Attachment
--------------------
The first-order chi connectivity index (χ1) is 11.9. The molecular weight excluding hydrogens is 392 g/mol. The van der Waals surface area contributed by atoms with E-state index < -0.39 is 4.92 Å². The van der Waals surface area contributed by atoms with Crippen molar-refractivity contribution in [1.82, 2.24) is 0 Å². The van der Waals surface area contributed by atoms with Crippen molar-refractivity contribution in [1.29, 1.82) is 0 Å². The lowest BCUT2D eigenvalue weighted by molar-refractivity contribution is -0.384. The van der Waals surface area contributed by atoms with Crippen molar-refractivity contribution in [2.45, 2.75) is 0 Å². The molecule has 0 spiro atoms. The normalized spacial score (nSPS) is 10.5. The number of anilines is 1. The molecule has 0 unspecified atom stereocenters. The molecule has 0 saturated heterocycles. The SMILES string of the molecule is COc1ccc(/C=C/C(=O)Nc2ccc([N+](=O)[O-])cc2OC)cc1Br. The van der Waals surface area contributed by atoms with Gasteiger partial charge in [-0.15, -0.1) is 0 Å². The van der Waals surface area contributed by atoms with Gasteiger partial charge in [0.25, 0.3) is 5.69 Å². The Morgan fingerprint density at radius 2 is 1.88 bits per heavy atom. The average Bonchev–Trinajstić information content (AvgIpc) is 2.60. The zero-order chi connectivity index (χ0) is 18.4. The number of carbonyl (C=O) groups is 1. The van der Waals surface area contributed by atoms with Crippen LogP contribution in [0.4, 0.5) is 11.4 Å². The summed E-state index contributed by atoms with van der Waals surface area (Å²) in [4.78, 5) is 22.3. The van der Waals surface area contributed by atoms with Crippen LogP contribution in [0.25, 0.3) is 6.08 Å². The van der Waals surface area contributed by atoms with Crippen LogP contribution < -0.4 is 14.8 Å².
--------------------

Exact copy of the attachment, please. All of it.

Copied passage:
The first-order chi connectivity index (χ1) is 11.9. The molecular weight excluding hydrogens is 392 g/mol. The van der Waals surface area contributed by atoms with E-state index < -0.39 is 4.92 Å². The van der Waals surface area contributed by atoms with Crippen molar-refractivity contribution in [1.82, 2.24) is 0 Å². The van der Waals surface area contributed by atoms with Crippen molar-refractivity contribution in [1.29, 1.82) is 0 Å². The lowest BCUT2D eigenvalue weighted by molar-refractivity contribution is -0.384. The van der Waals surface area contributed by atoms with Crippen molar-refractivity contribution in [2.45, 2.75) is 0 Å². The molecule has 0 spiro atoms. The normalized spacial score (nSPS) is 10.5. The number of anilines is 1. The molecule has 0 unspecified atom stereocenters. The molecule has 0 saturated heterocycles. The SMILES string of the molecule is COc1ccc(/C=C/C(=O)Nc2ccc([N+](=O)[O-])cc2OC)cc1Br. The van der Waals surface area contributed by atoms with Gasteiger partial charge in [-0.15, -0.1) is 0 Å². The van der Waals surface area contributed by atoms with Gasteiger partial charge in [0.25, 0.3) is 5.69 Å². The Morgan fingerprint density at radius 2 is 1.88 bits per heavy atom. The average Bonchev–Trinajstić information content (AvgIpc) is 2.60. The zero-order chi connectivity index (χ0) is 18.4. The number of carbonyl (C=O) groups is 1. The van der Waals surface area contributed by atoms with Crippen LogP contribution in [0.4, 0.5) is 11.4 Å². The summed E-state index contributed by atoms with van der Waals surface area (Å²) in [4.78, 5) is 22.3. The van der Waals surface area contributed by atoms with Crippen LogP contribution in [0.25, 0.3) is 6.08 Å². The van der Waals surface area contributed by atoms with Crippen LogP contribution < -0.4 is 14.8 Å².